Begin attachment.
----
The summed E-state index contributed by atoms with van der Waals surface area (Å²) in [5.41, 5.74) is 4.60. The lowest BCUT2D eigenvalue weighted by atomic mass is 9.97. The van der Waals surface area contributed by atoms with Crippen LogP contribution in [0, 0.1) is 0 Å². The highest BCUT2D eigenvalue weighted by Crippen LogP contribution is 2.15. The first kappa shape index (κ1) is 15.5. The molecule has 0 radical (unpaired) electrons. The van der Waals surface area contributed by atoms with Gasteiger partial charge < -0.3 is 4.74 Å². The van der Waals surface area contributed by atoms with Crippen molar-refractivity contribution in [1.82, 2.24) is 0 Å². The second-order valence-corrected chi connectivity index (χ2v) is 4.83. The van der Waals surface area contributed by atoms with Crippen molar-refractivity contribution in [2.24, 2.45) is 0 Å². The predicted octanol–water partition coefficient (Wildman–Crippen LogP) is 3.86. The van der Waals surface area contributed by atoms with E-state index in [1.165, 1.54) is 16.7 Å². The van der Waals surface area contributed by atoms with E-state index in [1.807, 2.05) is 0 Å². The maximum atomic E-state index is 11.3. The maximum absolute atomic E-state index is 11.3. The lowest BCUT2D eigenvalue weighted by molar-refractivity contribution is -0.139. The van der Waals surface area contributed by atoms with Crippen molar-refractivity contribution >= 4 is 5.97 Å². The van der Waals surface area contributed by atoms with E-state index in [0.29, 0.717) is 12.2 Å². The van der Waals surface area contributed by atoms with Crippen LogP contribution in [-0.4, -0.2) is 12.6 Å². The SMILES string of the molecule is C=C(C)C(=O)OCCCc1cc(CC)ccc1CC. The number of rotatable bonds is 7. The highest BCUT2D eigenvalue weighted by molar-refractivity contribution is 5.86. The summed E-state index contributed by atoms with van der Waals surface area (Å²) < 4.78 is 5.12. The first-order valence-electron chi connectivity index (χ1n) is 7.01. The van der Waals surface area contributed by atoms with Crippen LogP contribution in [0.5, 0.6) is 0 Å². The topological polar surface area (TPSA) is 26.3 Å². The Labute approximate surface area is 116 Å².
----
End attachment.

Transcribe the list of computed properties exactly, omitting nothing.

The summed E-state index contributed by atoms with van der Waals surface area (Å²) in [5.41, 5.74) is 4.60. The lowest BCUT2D eigenvalue weighted by atomic mass is 9.97. The van der Waals surface area contributed by atoms with Crippen LogP contribution in [0, 0.1) is 0 Å². The highest BCUT2D eigenvalue weighted by Crippen LogP contribution is 2.15. The first kappa shape index (κ1) is 15.5. The molecule has 0 radical (unpaired) electrons. The van der Waals surface area contributed by atoms with Gasteiger partial charge < -0.3 is 4.74 Å². The van der Waals surface area contributed by atoms with Crippen molar-refractivity contribution in [1.82, 2.24) is 0 Å². The second-order valence-corrected chi connectivity index (χ2v) is 4.83. The van der Waals surface area contributed by atoms with Crippen molar-refractivity contribution in [2.24, 2.45) is 0 Å². The predicted octanol–water partition coefficient (Wildman–Crippen LogP) is 3.86. The van der Waals surface area contributed by atoms with E-state index in [1.165, 1.54) is 16.7 Å². The van der Waals surface area contributed by atoms with E-state index in [1.807, 2.05) is 0 Å². The maximum atomic E-state index is 11.3. The maximum absolute atomic E-state index is 11.3. The lowest BCUT2D eigenvalue weighted by molar-refractivity contribution is -0.139. The van der Waals surface area contributed by atoms with Crippen molar-refractivity contribution >= 4 is 5.97 Å². The van der Waals surface area contributed by atoms with E-state index in [0.29, 0.717) is 12.2 Å². The van der Waals surface area contributed by atoms with Crippen LogP contribution in [-0.4, -0.2) is 12.6 Å². The SMILES string of the molecule is C=C(C)C(=O)OCCCc1cc(CC)ccc1CC. The number of rotatable bonds is 7. The highest BCUT2D eigenvalue weighted by molar-refractivity contribution is 5.86. The summed E-state index contributed by atoms with van der Waals surface area (Å²) < 4.78 is 5.12. The first-order valence-electron chi connectivity index (χ1n) is 7.01. The van der Waals surface area contributed by atoms with Crippen LogP contribution in [0.5, 0.6) is 0 Å². The topological polar surface area (TPSA) is 26.3 Å². The Labute approximate surface area is 116 Å².